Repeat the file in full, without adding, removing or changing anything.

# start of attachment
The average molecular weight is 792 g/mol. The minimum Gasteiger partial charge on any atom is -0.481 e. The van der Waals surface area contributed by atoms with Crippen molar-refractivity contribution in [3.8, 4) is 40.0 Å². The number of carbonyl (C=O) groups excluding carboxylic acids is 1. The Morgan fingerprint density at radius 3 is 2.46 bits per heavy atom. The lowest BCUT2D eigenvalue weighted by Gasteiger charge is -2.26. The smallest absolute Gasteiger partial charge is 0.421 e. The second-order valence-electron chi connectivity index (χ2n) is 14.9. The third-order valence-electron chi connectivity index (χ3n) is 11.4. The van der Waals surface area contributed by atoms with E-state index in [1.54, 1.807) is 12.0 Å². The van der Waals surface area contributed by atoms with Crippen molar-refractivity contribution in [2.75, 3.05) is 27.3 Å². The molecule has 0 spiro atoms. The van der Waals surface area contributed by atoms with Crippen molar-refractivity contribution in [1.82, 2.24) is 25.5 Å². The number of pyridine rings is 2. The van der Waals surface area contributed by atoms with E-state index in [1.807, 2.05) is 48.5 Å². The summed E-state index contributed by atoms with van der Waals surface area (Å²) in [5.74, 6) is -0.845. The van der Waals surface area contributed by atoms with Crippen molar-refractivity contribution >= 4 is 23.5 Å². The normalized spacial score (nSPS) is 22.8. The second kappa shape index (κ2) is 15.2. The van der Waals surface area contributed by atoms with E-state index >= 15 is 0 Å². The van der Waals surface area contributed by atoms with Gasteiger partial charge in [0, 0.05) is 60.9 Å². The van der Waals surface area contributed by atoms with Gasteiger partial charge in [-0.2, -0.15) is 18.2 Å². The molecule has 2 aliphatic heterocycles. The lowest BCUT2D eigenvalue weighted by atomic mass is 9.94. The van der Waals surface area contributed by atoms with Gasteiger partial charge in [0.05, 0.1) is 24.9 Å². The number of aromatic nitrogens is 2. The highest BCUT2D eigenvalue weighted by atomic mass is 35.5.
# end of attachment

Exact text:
The average molecular weight is 792 g/mol. The minimum Gasteiger partial charge on any atom is -0.481 e. The van der Waals surface area contributed by atoms with Crippen molar-refractivity contribution in [3.8, 4) is 40.0 Å². The number of carbonyl (C=O) groups excluding carboxylic acids is 1. The Morgan fingerprint density at radius 3 is 2.46 bits per heavy atom. The lowest BCUT2D eigenvalue weighted by Gasteiger charge is -2.26. The smallest absolute Gasteiger partial charge is 0.421 e. The second-order valence-electron chi connectivity index (χ2n) is 14.9. The third-order valence-electron chi connectivity index (χ3n) is 11.4. The van der Waals surface area contributed by atoms with E-state index in [1.54, 1.807) is 12.0 Å². The van der Waals surface area contributed by atoms with Crippen molar-refractivity contribution in [2.75, 3.05) is 27.3 Å². The molecule has 0 spiro atoms. The van der Waals surface area contributed by atoms with Crippen molar-refractivity contribution in [1.82, 2.24) is 25.5 Å². The number of pyridine rings is 2. The van der Waals surface area contributed by atoms with E-state index in [1.807, 2.05) is 48.5 Å². The summed E-state index contributed by atoms with van der Waals surface area (Å²) in [5.74, 6) is -0.845. The van der Waals surface area contributed by atoms with Crippen molar-refractivity contribution >= 4 is 23.5 Å². The normalized spacial score (nSPS) is 22.8. The second kappa shape index (κ2) is 15.2. The van der Waals surface area contributed by atoms with E-state index >= 15 is 0 Å². The van der Waals surface area contributed by atoms with Gasteiger partial charge in [0, 0.05) is 60.9 Å². The van der Waals surface area contributed by atoms with Gasteiger partial charge in [-0.2, -0.15) is 18.2 Å². The molecule has 2 aliphatic heterocycles. The lowest BCUT2D eigenvalue weighted by atomic mass is 9.94. The van der Waals surface area contributed by atoms with Gasteiger partial charge in [0.05, 0.1) is 24.9 Å². The number of aromatic nitrogens is 2. The highest BCUT2D eigenvalue weighted by atomic mass is 35.5.